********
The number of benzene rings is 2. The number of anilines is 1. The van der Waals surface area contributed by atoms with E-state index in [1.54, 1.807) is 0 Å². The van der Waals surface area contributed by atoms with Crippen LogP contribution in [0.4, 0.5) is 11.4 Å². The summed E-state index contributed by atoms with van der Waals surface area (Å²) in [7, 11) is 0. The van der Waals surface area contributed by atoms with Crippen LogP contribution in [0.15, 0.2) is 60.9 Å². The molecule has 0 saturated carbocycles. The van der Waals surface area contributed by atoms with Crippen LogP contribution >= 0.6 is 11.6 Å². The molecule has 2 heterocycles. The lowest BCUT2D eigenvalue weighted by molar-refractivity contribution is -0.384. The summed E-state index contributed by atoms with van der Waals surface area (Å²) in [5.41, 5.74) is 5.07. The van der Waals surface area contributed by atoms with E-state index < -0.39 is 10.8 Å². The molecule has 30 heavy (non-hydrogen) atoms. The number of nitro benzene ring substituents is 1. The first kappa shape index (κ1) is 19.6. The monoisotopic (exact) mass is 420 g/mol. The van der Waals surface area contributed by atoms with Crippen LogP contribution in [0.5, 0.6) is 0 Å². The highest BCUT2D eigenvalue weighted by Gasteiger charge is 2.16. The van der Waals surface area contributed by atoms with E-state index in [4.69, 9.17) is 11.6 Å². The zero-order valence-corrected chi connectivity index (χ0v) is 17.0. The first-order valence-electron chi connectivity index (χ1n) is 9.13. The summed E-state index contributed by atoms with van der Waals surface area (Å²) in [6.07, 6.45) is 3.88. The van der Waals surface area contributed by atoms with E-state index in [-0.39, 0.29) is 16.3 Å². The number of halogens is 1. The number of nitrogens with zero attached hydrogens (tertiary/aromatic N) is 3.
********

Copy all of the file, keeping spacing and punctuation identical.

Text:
The number of benzene rings is 2. The number of anilines is 1. The van der Waals surface area contributed by atoms with E-state index in [1.54, 1.807) is 0 Å². The van der Waals surface area contributed by atoms with Crippen LogP contribution in [0.4, 0.5) is 11.4 Å². The summed E-state index contributed by atoms with van der Waals surface area (Å²) in [7, 11) is 0. The van der Waals surface area contributed by atoms with Crippen LogP contribution in [0.15, 0.2) is 60.9 Å². The molecule has 0 saturated carbocycles. The van der Waals surface area contributed by atoms with Crippen LogP contribution >= 0.6 is 11.6 Å². The molecule has 2 heterocycles. The lowest BCUT2D eigenvalue weighted by molar-refractivity contribution is -0.384. The summed E-state index contributed by atoms with van der Waals surface area (Å²) in [5.41, 5.74) is 5.07. The van der Waals surface area contributed by atoms with E-state index < -0.39 is 10.8 Å². The molecule has 30 heavy (non-hydrogen) atoms. The number of nitro benzene ring substituents is 1. The first kappa shape index (κ1) is 19.6. The monoisotopic (exact) mass is 420 g/mol. The van der Waals surface area contributed by atoms with Crippen LogP contribution in [0.5, 0.6) is 0 Å². The highest BCUT2D eigenvalue weighted by Gasteiger charge is 2.16. The van der Waals surface area contributed by atoms with E-state index in [4.69, 9.17) is 11.6 Å². The zero-order valence-corrected chi connectivity index (χ0v) is 17.0. The first-order valence-electron chi connectivity index (χ1n) is 9.13. The summed E-state index contributed by atoms with van der Waals surface area (Å²) in [6.07, 6.45) is 3.88. The van der Waals surface area contributed by atoms with E-state index in [-0.39, 0.29) is 16.3 Å². The number of halogens is 1. The number of nitrogens with zero attached hydrogens (tertiary/aromatic N) is 3.